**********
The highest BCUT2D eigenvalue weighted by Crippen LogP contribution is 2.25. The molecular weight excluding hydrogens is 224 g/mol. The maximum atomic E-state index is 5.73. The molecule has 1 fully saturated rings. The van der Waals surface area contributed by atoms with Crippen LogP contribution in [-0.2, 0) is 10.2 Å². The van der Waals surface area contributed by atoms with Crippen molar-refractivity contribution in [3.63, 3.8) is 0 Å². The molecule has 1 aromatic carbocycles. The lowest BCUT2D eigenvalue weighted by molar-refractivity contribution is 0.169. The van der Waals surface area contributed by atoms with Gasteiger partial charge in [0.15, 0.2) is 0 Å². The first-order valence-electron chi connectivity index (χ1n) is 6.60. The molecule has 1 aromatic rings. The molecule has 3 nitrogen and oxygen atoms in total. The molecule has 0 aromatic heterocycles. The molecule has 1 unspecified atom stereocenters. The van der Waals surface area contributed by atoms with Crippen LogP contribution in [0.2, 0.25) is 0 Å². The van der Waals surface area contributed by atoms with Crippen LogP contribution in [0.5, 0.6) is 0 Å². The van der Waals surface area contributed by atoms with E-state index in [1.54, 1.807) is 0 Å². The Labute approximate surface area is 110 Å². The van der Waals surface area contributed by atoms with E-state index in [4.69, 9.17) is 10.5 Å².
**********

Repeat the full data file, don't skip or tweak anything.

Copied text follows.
The highest BCUT2D eigenvalue weighted by Crippen LogP contribution is 2.25. The molecular weight excluding hydrogens is 224 g/mol. The maximum atomic E-state index is 5.73. The molecule has 1 fully saturated rings. The van der Waals surface area contributed by atoms with Crippen LogP contribution in [-0.2, 0) is 10.2 Å². The van der Waals surface area contributed by atoms with Crippen molar-refractivity contribution in [3.63, 3.8) is 0 Å². The molecule has 1 aromatic carbocycles. The lowest BCUT2D eigenvalue weighted by molar-refractivity contribution is 0.169. The van der Waals surface area contributed by atoms with Gasteiger partial charge in [0.15, 0.2) is 0 Å². The first-order valence-electron chi connectivity index (χ1n) is 6.60. The molecule has 1 aromatic rings. The molecule has 3 nitrogen and oxygen atoms in total. The molecule has 0 aromatic heterocycles. The molecule has 1 unspecified atom stereocenters. The van der Waals surface area contributed by atoms with Crippen LogP contribution in [0.2, 0.25) is 0 Å². The van der Waals surface area contributed by atoms with Crippen LogP contribution in [0.5, 0.6) is 0 Å². The van der Waals surface area contributed by atoms with E-state index in [1.54, 1.807) is 0 Å². The Labute approximate surface area is 110 Å². The van der Waals surface area contributed by atoms with E-state index in [4.69, 9.17) is 10.5 Å².